Anti-Semitism has been called the oldest hatred. In its long and dark history, it has taken many forms – tribal hatred, religious hatred, racial hatred and national hatred.
In a book review for Tablet, Adam Kirsch looks at a new historical account, which suggests that an age-old intellectual hatred had its part to play too:
By Judaism, Nirenberg doesn’t mean the religion as such, but rather a range of intellectual ideas associated (often falsely) with Jewish religion and culture. It is a fascinating and complex theory, but when Kirsch provides specific examples of what Nirenberg is getting at, what they suggest isn’t so much an ideological war as a class war:
For instance, in Ptolemaic Egypt:
Or in medieval Europe:
Though racist and eugenic ideologies came to dominate anti-Semitism in the 19th and 20th centuries, a strong class-based element persisted:
Of course, class hatred is just one ingredient in a vile mix. But we shouldn’t overlook the contribution that it has made not only to anti-Semitism, but other instances of man’s inhumanity to man.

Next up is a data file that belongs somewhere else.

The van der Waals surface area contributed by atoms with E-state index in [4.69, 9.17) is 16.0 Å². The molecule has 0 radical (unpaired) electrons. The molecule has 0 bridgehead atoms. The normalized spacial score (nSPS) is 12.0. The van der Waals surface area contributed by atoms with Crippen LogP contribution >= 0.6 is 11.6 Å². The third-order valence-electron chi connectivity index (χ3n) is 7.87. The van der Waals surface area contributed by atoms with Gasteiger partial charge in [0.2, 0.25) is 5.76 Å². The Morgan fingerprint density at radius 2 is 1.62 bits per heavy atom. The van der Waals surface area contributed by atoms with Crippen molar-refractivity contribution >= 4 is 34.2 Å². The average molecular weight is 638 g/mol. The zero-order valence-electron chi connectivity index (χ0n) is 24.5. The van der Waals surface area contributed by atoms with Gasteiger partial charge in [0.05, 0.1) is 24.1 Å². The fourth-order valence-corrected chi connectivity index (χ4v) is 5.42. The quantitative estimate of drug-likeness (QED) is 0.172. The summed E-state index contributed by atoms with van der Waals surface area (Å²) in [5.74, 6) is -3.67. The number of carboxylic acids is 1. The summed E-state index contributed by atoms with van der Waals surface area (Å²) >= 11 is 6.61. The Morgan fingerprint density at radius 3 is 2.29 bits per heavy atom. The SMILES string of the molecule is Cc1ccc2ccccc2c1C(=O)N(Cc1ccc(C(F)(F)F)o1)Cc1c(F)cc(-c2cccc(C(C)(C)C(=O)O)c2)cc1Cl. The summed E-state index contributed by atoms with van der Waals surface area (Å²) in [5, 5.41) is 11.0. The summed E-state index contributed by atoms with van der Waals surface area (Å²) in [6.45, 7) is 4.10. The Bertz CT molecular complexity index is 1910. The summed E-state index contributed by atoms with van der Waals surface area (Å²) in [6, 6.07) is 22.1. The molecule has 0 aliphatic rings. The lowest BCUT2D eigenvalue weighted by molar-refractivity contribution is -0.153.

Consider the famines that Stalin deliberately unleashed against the Kulaks, Idi Amin’s expulsion of the Ugandan Asians, the pogroms suffered by the ethnic Chinese in 1960s and 70s Indonesia, Mao’s Cultural Revolution or the killing fields of Cambodia under the Khmer Rouge.
The extent to which ethnic hatred was involved differs from case to case, but the constant factor is that the victims were singled out, either on an individual or a communal basis, because, though lacking in political power, they had dared to better themselves by their own efforts.
We should never forget that class hatred – in particular, hatred of the ‘bourgeoisie’ – is one of the most murderous forces in history.